Practice Makes Perfect?

Continuing the story of my violin-playing daughter, she is now practicing diligently for an upcoming competition in Italy.  She’s working on the repertoire required, two short Caprices by Paganini and Wieniawski for the initial round, and then for the final round (assuming she gets that far) a lovely piece by Igor Stravinsky, Suite Italienne (Here’s a link to the famous violinist Itzhak Perlman playing the first movement).

So the question of the day is: How long should someone practice to gain mastery on a complicated piece of music?

We posed the question of how long to practice to her violin teacher, Hu Kun (his story is fascinating by the way) who was taught directly by the great virtuoso Yehudi Menuhin for over 15 years.  His reply was different from what I expected.

“Practice doesn’t make perfect,” he replied.  “Perfect practice makes perfect. When I was young I only practiced about 2 hours a day when many of my colleagues in music school would spend 5-6 hours practicing.  Yet I won all the competitions.  It’s not how long you practice, it’s how you practice.  You need a good method that delivers results and too often people who practice long hours using a poor method do themselves more harm than good!”

Sage advice from someone who has been there, and it got me rethinking about how much time executives spend at work and whether or not they are really being effective, or just making things worse?

Here is one of my favorite stories about how we work:

One day Little Joey came home from school and asked his mother why Dad was always working late and why he had to bring work home as well.  Mommy replied that daddy was very busy and couldn’t get all his work done at the office so he had to work in the evenings as well.

Little Joey thought for a moment: “Then why don’t they put Dad in the slow group?”

I see too many executives spending long hours and to be honest, not accomplishing as much as they would like.  And I’ve been to marathon meetings that waste everyone’s time and definitely create more bad feelings than brilliant business solutions.  We are working long hours but are we using the best methods?

And as I’ve said many times before, business processes (how we work) are a key contributor to corporate culture and poor processes help create a culture of frustration and cynicism.

When was the last time your management team took time out to evaluate the way they work?  Are they using the best business processes?  Too often when someone is failing at work we blame the person when we should be helping improve the processes they are using.  W. Edwards Demming was very astute when he said:  Don’t blame the people,  fix the processes.

My daughter’s violin teacher is constantly showing her better fingering and other methods that he learned on how to short-cut practicing time and make that time more effective.

Are you working on improving your methods, or just working longer and harder?

Tight Lines . . .

About johnrchildress

John Childress is currently Visiting Professor in Strategy and Culture at IE Business School in Madrid and a pioneer in the field of strategy execution, culture change, executive leadership and organization effectiveness, author of several books and numerous articles on leadership, an effective public speaker and workshop facilitator for Boards and senior executive teams. In 1978 John co-founded The Senn-Delaney Leadership Consulting Group, the first international consulting firm to focus exclusively on culture change, leadership development and senior team alignment. Between 1978 and 2000 he served as its President and CEO and guided the international expansion of the company. His work with senior leadership teams has included companies in crisis (GPU Nuclear – owner of the Three Mile Island Nuclear Plants following the accident), deregulated industries (natural gas pipelines, telecommunications and the breakup of The Bell Telephone Companies), mergers and acquisitions and classic business turnaround scenarios with global organizations from the Fortune 500 and FTSE 250 ranks. He has designed and conducted consulting engagements in the US, UK, Europe, Middle East, Africa, China and Asia. Currently John is an independent advisor to CEO’s, Boards, management teams and organisations on strategy execution, corporate culture, leadership team effectiveness, business performance and executive development. John was born in the Cascade Mountains of Oregon and eventually moved to Carmel Highlands, California during most of his business career. John is a Phi Beta Kappa scholar with a BA degree (Magna cum Laude) from the University of California, a Masters Degree from Harvard University and was a PhD candidate at the University of Hawaii before deciding on a career as a business entrepreneur in the mid-70s. In 1968-69 he attended the American University of Beirut and it was there that his interest in cultures, leadership and group dynamics began to take shape. John Childress resides in London and the south of France with his family and is an avid flyfisherman, with recent trips to Alaska, the Amazon River, Tierra del Fuego, and Kamchatka in the far east of Russia. He is a trustee for Young Virtuosi, a foundation to support talented young musicians. You can reach John at john@johnrchildress.com or john.childress@theprincipiagroup.com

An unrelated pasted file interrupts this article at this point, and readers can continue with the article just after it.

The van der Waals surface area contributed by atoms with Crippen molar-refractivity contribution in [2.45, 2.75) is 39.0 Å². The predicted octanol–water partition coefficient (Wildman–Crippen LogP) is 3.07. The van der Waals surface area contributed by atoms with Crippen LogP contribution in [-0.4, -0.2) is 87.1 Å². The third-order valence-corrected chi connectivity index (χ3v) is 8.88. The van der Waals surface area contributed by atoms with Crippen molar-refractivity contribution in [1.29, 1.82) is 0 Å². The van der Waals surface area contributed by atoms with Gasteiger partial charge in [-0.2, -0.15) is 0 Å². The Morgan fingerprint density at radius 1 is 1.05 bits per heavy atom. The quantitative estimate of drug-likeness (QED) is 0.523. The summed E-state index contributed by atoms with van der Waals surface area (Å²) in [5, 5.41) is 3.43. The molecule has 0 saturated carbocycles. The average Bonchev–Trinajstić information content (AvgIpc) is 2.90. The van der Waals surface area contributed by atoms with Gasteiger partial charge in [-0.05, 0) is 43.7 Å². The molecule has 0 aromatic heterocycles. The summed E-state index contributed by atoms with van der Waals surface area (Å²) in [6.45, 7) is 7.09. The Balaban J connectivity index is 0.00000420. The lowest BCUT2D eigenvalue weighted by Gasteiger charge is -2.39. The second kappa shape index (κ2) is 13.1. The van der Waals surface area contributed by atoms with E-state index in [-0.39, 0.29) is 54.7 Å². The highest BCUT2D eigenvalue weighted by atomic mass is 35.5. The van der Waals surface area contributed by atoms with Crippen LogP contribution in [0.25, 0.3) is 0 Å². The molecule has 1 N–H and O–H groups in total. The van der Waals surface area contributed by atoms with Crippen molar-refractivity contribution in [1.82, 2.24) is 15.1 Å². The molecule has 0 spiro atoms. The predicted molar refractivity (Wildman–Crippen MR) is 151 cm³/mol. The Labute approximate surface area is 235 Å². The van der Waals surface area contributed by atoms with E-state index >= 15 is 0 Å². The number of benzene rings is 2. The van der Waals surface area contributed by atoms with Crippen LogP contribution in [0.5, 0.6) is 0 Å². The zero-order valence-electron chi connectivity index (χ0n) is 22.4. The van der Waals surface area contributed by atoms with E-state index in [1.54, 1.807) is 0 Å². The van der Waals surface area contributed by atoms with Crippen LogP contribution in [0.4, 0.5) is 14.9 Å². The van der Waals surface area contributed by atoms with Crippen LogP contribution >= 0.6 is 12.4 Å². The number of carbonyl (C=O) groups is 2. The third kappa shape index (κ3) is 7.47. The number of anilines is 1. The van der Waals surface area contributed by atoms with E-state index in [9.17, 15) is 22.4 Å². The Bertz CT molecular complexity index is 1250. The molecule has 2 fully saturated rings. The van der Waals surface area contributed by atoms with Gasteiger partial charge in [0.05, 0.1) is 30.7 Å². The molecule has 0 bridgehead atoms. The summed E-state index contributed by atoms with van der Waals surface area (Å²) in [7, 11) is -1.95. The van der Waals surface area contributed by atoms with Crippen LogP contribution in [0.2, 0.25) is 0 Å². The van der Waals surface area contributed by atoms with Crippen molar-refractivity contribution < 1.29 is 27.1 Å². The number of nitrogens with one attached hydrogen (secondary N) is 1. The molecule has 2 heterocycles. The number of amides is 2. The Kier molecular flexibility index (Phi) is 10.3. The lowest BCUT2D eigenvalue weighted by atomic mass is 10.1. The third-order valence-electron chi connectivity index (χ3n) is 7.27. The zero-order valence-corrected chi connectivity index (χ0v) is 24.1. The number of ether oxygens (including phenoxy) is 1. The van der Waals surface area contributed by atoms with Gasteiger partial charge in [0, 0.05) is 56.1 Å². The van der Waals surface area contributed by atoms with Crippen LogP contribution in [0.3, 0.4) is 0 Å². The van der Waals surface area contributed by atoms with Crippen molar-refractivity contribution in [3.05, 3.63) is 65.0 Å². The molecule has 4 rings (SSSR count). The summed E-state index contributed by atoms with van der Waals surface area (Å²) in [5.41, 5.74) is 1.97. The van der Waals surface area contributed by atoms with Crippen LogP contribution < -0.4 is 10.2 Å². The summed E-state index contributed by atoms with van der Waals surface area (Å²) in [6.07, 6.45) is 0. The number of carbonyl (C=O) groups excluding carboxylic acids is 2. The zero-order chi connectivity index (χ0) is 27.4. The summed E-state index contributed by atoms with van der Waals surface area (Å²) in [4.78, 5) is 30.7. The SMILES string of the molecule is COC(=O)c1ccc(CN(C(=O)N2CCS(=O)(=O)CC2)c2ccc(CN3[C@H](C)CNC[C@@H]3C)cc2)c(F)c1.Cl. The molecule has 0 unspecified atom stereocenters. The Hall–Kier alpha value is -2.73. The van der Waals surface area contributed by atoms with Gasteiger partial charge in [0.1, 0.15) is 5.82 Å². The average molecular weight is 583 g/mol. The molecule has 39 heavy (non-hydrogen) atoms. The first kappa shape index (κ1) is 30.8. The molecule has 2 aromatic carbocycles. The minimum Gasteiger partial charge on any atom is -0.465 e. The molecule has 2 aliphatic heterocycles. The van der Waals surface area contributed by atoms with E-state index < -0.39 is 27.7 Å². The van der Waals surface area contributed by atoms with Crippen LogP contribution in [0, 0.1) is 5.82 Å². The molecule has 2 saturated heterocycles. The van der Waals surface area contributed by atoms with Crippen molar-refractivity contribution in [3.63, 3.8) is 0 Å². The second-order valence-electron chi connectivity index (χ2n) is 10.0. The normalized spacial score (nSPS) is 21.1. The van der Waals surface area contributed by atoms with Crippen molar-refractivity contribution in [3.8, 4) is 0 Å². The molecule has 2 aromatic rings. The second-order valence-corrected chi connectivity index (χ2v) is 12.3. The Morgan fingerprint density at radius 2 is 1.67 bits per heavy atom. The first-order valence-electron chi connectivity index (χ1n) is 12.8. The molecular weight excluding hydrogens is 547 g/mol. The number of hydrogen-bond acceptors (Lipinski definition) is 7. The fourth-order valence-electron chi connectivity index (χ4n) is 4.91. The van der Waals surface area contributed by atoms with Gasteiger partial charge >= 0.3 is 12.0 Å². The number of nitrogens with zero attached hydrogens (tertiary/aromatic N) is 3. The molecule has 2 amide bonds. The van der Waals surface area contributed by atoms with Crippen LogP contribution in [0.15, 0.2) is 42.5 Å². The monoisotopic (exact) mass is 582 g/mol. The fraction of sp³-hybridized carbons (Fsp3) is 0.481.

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2 Responses to Practice Makes Perfect?

  1. Pingback: Hard work, Disappointment and Learning Life Lessons | John R Childress . . . rethinking leadership

  2. I’m not positive where you are getting your information, however great topic. I must spend some time studying more or understanding more. Thanks for magnificent information I used to be searching for this info for my mission.

    Like

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